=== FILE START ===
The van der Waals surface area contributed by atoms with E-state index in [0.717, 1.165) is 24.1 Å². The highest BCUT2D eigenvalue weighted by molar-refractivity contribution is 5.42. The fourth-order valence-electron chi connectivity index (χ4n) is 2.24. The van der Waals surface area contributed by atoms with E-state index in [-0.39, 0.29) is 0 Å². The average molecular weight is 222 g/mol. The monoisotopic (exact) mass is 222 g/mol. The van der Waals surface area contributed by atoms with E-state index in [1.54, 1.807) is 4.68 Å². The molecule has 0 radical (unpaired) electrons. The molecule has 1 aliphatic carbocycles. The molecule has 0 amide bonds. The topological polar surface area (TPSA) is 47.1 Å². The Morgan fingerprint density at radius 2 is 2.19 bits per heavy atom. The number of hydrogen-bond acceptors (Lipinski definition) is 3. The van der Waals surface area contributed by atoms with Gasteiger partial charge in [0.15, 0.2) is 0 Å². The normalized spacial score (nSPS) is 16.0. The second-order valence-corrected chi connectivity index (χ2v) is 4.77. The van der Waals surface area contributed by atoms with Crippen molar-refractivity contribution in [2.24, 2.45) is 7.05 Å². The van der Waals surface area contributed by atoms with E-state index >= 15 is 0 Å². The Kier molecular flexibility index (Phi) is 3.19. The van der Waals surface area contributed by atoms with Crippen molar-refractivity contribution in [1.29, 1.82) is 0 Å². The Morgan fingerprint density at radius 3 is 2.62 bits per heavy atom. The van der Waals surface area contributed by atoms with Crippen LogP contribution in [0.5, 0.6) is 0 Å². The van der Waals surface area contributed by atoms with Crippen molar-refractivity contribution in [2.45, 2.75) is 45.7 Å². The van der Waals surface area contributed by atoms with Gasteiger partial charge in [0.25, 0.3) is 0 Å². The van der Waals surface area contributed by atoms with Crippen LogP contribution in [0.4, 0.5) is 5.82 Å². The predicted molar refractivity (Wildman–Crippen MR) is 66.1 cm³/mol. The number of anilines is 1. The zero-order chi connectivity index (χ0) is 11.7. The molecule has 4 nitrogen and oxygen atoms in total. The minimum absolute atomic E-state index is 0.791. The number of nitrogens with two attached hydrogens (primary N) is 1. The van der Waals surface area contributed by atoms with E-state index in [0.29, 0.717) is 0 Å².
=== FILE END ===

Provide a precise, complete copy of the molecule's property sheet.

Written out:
The van der Waals surface area contributed by atoms with E-state index in [0.717, 1.165) is 24.1 Å². The highest BCUT2D eigenvalue weighted by molar-refractivity contribution is 5.42. The fourth-order valence-electron chi connectivity index (χ4n) is 2.24. The van der Waals surface area contributed by atoms with E-state index in [-0.39, 0.29) is 0 Å². The average molecular weight is 222 g/mol. The monoisotopic (exact) mass is 222 g/mol. The van der Waals surface area contributed by atoms with E-state index in [1.54, 1.807) is 4.68 Å². The molecule has 0 radical (unpaired) electrons. The molecule has 1 aliphatic carbocycles. The molecule has 0 amide bonds. The topological polar surface area (TPSA) is 47.1 Å². The Morgan fingerprint density at radius 2 is 2.19 bits per heavy atom. The number of hydrogen-bond acceptors (Lipinski definition) is 3. The van der Waals surface area contributed by atoms with Gasteiger partial charge in [0.15, 0.2) is 0 Å². The normalized spacial score (nSPS) is 16.0. The second-order valence-corrected chi connectivity index (χ2v) is 4.77. The van der Waals surface area contributed by atoms with Crippen molar-refractivity contribution in [2.24, 2.45) is 7.05 Å². The van der Waals surface area contributed by atoms with E-state index >= 15 is 0 Å². The Kier molecular flexibility index (Phi) is 3.19. The van der Waals surface area contributed by atoms with Crippen molar-refractivity contribution in [1.29, 1.82) is 0 Å². The Morgan fingerprint density at radius 3 is 2.62 bits per heavy atom. The van der Waals surface area contributed by atoms with Crippen LogP contribution in [0.5, 0.6) is 0 Å². The van der Waals surface area contributed by atoms with Crippen molar-refractivity contribution in [2.45, 2.75) is 45.7 Å². The van der Waals surface area contributed by atoms with Gasteiger partial charge in [0.25, 0.3) is 0 Å². The van der Waals surface area contributed by atoms with Crippen LogP contribution in [0.4, 0.5) is 5.82 Å². The predicted molar refractivity (Wildman–Crippen MR) is 66.1 cm³/mol. The number of anilines is 1. The zero-order chi connectivity index (χ0) is 11.7. The molecule has 4 nitrogen and oxygen atoms in total. The minimum absolute atomic E-state index is 0.791. The number of nitrogens with two attached hydrogens (primary N) is 1. The van der Waals surface area contributed by atoms with E-state index in [0.29, 0.717) is 0 Å².